To control tuberculosis (TB), it is critical to identify at risk populations. Schizophrenia is recognized as an important risk factor for TB. However, previous studies have been confounded by comorbidities, and reports of TB infection outcomes are rare. Therefore, the current nation-wide study aimed to compare the adjusted incidence and outcome of TB diseases in schizophrenics and the general population.
Using the National Health Insurance Research Database from 1998 to 2009, this retrospective longitudinal study included 60,409 schizophrenics and general population matched for age, Charlson’s score, and comorbidities. Diagnosis of TB was based on the international classification of disease, ninth revision and use of anti-TB drugs. Unfavorable outcome for TB was defined as death, loss to follow-up, or use of anti-TB treatment for more than 9 months.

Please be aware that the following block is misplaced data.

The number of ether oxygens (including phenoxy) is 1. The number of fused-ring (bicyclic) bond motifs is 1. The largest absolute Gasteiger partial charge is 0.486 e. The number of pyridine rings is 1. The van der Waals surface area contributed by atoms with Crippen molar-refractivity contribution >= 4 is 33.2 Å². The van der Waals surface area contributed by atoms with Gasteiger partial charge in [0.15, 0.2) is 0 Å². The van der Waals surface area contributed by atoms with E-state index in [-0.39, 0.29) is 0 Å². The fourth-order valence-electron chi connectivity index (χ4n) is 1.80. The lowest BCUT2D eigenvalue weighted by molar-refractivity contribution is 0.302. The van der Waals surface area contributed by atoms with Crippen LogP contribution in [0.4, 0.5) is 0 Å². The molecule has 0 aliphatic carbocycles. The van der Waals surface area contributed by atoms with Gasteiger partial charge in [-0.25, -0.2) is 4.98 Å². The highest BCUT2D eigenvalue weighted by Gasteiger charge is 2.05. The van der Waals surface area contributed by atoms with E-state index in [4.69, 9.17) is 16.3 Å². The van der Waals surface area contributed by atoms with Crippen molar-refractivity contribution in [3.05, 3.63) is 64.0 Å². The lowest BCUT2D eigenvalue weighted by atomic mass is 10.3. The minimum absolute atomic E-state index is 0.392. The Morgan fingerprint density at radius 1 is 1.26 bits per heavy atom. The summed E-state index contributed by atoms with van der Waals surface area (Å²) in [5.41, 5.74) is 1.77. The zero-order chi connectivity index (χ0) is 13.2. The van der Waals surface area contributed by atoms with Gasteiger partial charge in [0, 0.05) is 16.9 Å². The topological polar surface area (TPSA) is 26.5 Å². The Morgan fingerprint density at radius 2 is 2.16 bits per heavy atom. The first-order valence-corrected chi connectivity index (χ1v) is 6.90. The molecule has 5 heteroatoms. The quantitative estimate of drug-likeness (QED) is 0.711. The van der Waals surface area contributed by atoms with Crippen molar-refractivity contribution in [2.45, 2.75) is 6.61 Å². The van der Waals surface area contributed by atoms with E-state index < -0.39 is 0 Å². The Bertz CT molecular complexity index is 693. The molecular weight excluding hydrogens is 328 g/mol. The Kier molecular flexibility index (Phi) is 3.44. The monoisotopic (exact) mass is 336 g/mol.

The adjusted incidence of TB in schizophrenics was significantly higher than in the general population [hazard ratio, 1.52; 95% confidence interval (CI), 1.29-1.79; p < 0.001; Kaplan-Meier log-rank test, p < 0.001]. Cox regression revealed age and male gender as risk factors for newly-diagnosed TB. The outcome of TB was comparable in schizophrenics and the general population [odds ratio (OR), 0.78; 95% CI, 0.55-1.09; p =0.144]. Logistic regression revealed a statistical trend for diabetes mellitus to predict poor outcome in schizophrenics with TB (OR, 2.30; 95% CI, 0.96-5.74; p = 0.062).
Schizophrenics are at increased risk for TB, and screening may be warranted for those living in areas with high prevalence of TB.